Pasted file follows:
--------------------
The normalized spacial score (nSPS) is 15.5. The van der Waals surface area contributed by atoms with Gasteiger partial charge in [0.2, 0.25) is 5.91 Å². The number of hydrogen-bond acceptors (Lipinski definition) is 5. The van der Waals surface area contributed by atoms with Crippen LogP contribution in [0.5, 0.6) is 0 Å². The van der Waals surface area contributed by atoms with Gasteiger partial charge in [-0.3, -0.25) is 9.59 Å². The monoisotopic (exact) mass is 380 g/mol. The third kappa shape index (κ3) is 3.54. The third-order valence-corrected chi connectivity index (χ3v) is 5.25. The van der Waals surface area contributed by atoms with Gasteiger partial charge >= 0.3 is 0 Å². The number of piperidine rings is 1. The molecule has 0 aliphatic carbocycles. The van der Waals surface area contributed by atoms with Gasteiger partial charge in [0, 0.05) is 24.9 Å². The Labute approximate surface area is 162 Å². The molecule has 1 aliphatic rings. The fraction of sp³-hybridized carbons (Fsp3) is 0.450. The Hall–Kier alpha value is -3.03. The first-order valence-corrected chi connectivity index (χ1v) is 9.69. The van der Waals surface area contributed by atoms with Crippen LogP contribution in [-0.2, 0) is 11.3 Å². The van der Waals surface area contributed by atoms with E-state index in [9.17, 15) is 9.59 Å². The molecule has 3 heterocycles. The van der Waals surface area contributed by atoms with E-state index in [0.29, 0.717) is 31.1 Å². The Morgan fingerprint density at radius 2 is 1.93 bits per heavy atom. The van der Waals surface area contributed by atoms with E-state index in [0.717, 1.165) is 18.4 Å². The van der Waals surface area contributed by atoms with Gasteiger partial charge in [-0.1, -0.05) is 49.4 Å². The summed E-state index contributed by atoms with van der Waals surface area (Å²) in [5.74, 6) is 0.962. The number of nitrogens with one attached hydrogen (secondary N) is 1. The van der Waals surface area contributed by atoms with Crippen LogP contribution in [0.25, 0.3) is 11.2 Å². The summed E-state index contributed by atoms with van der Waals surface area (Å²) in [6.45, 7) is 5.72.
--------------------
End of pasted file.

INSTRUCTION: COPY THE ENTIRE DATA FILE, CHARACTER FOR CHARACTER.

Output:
The normalized spacial score (nSPS) is 15.5. The van der Waals surface area contributed by atoms with Gasteiger partial charge in [0.2, 0.25) is 5.91 Å². The number of hydrogen-bond acceptors (Lipinski definition) is 5. The van der Waals surface area contributed by atoms with Crippen LogP contribution in [0.5, 0.6) is 0 Å². The van der Waals surface area contributed by atoms with Gasteiger partial charge in [-0.3, -0.25) is 9.59 Å². The monoisotopic (exact) mass is 380 g/mol. The third kappa shape index (κ3) is 3.54. The third-order valence-corrected chi connectivity index (χ3v) is 5.25. The van der Waals surface area contributed by atoms with Gasteiger partial charge >= 0.3 is 0 Å². The number of piperidine rings is 1. The molecule has 0 aliphatic carbocycles. The van der Waals surface area contributed by atoms with Gasteiger partial charge in [0, 0.05) is 24.9 Å². The Labute approximate surface area is 162 Å². The molecule has 1 aliphatic rings. The fraction of sp³-hybridized carbons (Fsp3) is 0.450. The Hall–Kier alpha value is -3.03. The first-order valence-corrected chi connectivity index (χ1v) is 9.69. The van der Waals surface area contributed by atoms with Crippen LogP contribution in [-0.2, 0) is 11.3 Å². The van der Waals surface area contributed by atoms with E-state index in [9.17, 15) is 9.59 Å². The molecule has 3 heterocycles. The van der Waals surface area contributed by atoms with E-state index in [0.29, 0.717) is 31.1 Å². The Morgan fingerprint density at radius 2 is 1.93 bits per heavy atom. The van der Waals surface area contributed by atoms with E-state index in [0.717, 1.165) is 18.4 Å². The van der Waals surface area contributed by atoms with Gasteiger partial charge in [-0.1, -0.05) is 49.4 Å². The summed E-state index contributed by atoms with van der Waals surface area (Å²) in [5.74, 6) is 0.962. The number of nitrogens with one attached hydrogen (secondary N) is 1. The van der Waals surface area contributed by atoms with Crippen LogP contribution in [0.25, 0.3) is 11.2 Å². The summed E-state index contributed by atoms with van der Waals surface area (Å²) in [6.45, 7) is 5.72.